How to be a Better Parent | Week 51 | Confidence Revolution
Can you believe it? You have done such an amazing job walking this road. I am proud of you!
If you’ve never heard of Dr. Shefali Tsabary, allow me to introduce you.
If you are a parent, a child, if you want to know how to have more joy, how to be in flow more, how to relax into life more --- Dr. Shefali is for you!
I have been a longtime fan of Dr. Shefali (and so has Oprah! I have good taste. Lol – Dr. Shefali is Oprah’s foremost expert on parenting.)
A few months ago, I got the chance to meet Dr. Shefali at a conference, and I worked up the nerve to ask her to read my book – and this is what she had to say.
I was REALLY EXCITED AND HONORED!
In my book (coming soon!) I reference Dr. Shefali's first book The Conscious Parent. A few things that Dr. Shefali highlights in this book is that as parents most of us:
1. Assume since we are older we KNOW BETTER (wrong) and
2. Don’t really see our children, rather we try to mold them
3. Project our unresolved issues onto our children and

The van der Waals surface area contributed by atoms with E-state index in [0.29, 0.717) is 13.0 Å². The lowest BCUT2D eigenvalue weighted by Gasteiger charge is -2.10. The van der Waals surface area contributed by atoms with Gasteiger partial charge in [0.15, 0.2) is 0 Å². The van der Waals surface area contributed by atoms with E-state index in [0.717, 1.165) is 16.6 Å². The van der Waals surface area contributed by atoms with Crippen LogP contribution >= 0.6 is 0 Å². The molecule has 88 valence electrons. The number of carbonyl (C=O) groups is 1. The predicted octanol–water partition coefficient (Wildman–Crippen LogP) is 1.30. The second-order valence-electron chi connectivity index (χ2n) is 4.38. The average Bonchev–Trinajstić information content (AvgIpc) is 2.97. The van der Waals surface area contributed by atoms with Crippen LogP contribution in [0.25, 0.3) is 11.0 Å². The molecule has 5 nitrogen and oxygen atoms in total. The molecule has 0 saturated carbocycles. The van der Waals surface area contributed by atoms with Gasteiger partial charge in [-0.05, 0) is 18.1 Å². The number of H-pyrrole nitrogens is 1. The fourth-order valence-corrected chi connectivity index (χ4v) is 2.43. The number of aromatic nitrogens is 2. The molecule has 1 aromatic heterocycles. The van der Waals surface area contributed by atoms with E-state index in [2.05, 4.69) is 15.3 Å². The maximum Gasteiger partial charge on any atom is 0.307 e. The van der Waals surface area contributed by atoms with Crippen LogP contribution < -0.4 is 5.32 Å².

4. That most of our unresolved issues were handed down to us by folks who also had unresolved issues. (oops)
Now these points are VERY basic. I just finished a 4 month long course with Dr. Shefali where she DELVES into these subjects – so know these are just bullet points and there are MANY MORE LAYERS.
Some basic examples of unconsciously trying to mold children are:
The mom who always loved pageants as a child and insists that her daughter also be involved in pageants. Does the daughter really like pageants or would she rather play soccer?
The father who had dreams of making the NFL but never quite did – so he pushes his son into competitive football, even though the son doesn’t show any interest.
Or – a seemingly more noble cause
The parents who push and schedule their 3 year to learn a new language because they want her to be ready for the Ivy League once application time rolls around.
None of these examples are “bad” on their face. The children will most certainly learn good skills from pageantry, football and academics – but is it what they want or are the parents just working out unresolved issues of insecurity, lack, boredom, etc.?
The first time I was introduced to the notion of unconscious molding it was hard to hear.
I most certainly want my daughter to have a good, joy filled life – but maybe her version of good and joy filled life is being a yoga teacher and rescuing dogs – maybe it’s not attending Yale and being an international speaker (my dream.)
The Conscious Parent encouraged me to not only facilitate my daughter’s life (she’s only 2.5), but to SEE her, and to tune into Alexandra’s voice -- literally and figuratively. Seeing Alexandra as a person rather than just a mini-me allowed me to release expectations and simply enjoy her. <3 <3
love and grace, catia